Early Gas Turbine History

1791 First patent for a gas turbine (John Barber, United Kingdom)

1904 Unsuccessful gas turbine project by Franz Stolze in Berlin (first axial compressor)

1906 GT by Armengaud Lemale in France (centrifugal compressor, no useful power)

1910 First GT featuring intermittent combustion (Holzwarth, 150 kW, constant volume combustion)

1923 First exhaust-gas turbocharger to increase the power of diesel engines

1939 World’s first gas turbine for power generation (Brown Boveri Company), Neuchâtel, Switzerland
(velox burner, aerodynamics by Stodola)


The man behind the early steam and gas turbine

Stodola report card

Prof. Aurel Stodola (1859-1942)

Final Grade report at ETH Zurich: GPA = 6 (A+)
 [courtesy ETH Zurich]

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Seminal work by Stodola

English Translation of “Die Dampfturbinen” 1906
One-dimensional treatment – Velocity Triangles

English Translation of
“Die Dampfturbinen” 1906

 One-dimensional treatment –
Velocity Triangles

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World’s first industrial gas turbine – 1939

news clipping from Eddie Taylor's collection

From the paper collection of Eddie Taylor, the first director of MIT GTL (1947–1969)

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Stodola at 80
first gas turbine

Commissioning of world’s first industrial gas turbine, Neuchatel, 1939 (Stodola at age 80)
[picture courtesy ETH Zurich]

 Drawing of first gas turbine
[from Eddie Taylor’s paper collection]

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World’s first industrial gas turbine “Neuchatel”, 2007

ASME Historic Mechanical Engineering Landmark in Birr, Switzerland (ALSTOM Headquarters)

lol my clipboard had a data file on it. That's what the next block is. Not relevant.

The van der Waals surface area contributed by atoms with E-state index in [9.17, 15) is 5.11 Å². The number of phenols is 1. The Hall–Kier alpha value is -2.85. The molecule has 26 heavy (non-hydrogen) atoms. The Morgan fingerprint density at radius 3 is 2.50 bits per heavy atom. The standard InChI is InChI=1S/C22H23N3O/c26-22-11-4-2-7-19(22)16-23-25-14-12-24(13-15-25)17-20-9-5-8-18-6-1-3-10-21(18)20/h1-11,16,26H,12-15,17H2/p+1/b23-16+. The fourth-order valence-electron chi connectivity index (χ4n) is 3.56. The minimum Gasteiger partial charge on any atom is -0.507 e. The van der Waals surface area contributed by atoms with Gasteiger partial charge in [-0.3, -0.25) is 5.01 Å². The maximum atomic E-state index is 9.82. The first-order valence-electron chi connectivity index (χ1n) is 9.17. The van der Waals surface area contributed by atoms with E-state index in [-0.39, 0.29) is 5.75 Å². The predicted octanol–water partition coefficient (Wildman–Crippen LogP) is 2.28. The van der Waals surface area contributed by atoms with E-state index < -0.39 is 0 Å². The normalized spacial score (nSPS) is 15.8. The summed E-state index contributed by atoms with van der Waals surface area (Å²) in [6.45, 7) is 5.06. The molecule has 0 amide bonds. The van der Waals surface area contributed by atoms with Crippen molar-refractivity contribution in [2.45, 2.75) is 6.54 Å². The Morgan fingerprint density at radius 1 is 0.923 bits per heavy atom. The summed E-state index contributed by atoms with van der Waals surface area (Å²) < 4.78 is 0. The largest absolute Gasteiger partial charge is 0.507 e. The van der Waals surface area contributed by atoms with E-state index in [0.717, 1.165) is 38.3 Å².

GT Neuchatel operated for 63 years (generator failure in 2002) [picture courtesy of ASME]

Neuchatel, 2007

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No future for aircraft gas turbine engines...

National Academy of Sciences, Committee on Gas Turbines (June 1940):

In its present state … the gas turbine engine could hardly be considered a feasible application to airplanes mainly because of the difficulty in complying with stringent weight requirements imposed by aeronautics.”


But two people insisted and asked the right questions…

Whittle and Ohain

Frank Whittle and Hans von Ohain

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First turbojet-powered aircraft – Ohain’s engine on He 178

Heinkel He 178

The world’s first aircraft to fly purely on turbojet power, the Heinkel He 178.
Its first true flight was on 27 August, 1939.

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First Patent by Whittle for Turbojet Engine in 1930

Whittle W-1 engine
Rolls-Royce Trent engine

Whittle W-1 (1941)

 Rolls-Royce Trent


“Whittle … stressed the great simplicity of his engine. Hives [Director of Rolls Royce]  commented, ‘We’ll soon design the bloody simplicity out of it.’ ” [From Genesis of the Jet]